When it came time to do this segment, I worked with my contacts at AOL and they came to the Today Show studio to assist in the setup and to ensure everything was operating properly for this live demonstration. However, as you can see in the video, they forgot to do one thing:
Turn off Instant messaging.
And the results that appeared onscreen were a bit surprising!
Looking back at this video I seem to remember the Producers of the show were not too excited about me doing this segment as some felt it just wasn’t mass appeal enough to warrant a dedicated segment and felt it would work better as a mention in an overview of computers story. As you can see, I did convince them to allow me to do this segment and afterwards, the staff was absolutely blown away with the immediacy that messages appeared on the screen just seconds after revealing Matt Lauer’s email address.
In my own mind this is one of those segments that showed the brass upstairs that email was real and more people were using it than they imagined. It also provided solid proof to the Producers that the demographic of those who watched The Today Show were interested in technology.
A bit of trivia: To my knowledge, The Gadget Guru section on AOL was the first to conduct an online contest with an automobile as the top prize. If memory serves me correctly, the grand prize was a two year lease of an Infiniti and the 2nd prize was a Suzuki motorcycle. While this concept of this contest came up during a phone conversation with the Infiniti PR person, the Suzuki PR Rep assisted greatly in this promotion. At that time, since AOL was charging its users by the minute, they were interested in anything that would keep people using its site for longer periods of time. The drawings were held live in a cyber auditorium during the prime evening usage period. While numerous other prizes were awarded (I believe that Bose, Compaq and others participated), a contest of this magnitude had never been performed on AOL or, to my knowledge, anywhere else online at this time. It was quite an undertaking as AOL offered little assistance and The Gadget Guru staff had the additional tasks of making sure every entry was counted and the contest handled fairly. But just getting the occasional mention on AOL’s home page was enough to send a huge amount of traffic to our section.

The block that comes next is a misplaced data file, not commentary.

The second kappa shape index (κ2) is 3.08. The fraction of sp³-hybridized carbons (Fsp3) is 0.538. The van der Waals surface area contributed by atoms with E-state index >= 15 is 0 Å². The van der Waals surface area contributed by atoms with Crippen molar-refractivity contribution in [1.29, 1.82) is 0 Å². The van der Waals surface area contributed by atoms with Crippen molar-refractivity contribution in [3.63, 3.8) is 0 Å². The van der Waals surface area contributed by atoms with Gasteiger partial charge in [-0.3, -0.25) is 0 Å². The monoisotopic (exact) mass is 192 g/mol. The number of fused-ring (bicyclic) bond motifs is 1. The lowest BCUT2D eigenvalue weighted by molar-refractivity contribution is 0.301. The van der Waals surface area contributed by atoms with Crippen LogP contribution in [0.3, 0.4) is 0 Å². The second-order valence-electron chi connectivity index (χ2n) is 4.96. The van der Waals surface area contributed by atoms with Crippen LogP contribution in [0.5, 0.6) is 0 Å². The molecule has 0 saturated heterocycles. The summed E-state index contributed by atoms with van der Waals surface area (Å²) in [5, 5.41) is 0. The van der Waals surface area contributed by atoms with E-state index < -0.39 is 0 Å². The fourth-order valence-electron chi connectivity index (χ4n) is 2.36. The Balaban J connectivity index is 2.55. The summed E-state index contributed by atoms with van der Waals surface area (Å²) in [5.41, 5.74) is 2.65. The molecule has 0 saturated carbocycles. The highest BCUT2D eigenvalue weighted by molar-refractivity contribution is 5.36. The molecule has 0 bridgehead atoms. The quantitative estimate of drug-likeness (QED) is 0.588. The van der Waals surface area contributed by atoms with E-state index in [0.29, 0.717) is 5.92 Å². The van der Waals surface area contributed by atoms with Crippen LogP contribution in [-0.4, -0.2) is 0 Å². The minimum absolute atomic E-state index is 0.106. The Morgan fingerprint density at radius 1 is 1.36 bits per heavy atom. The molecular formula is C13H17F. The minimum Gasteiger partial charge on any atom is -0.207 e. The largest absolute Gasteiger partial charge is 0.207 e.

As a bonus, here’s an AOL TV commercial from 1995: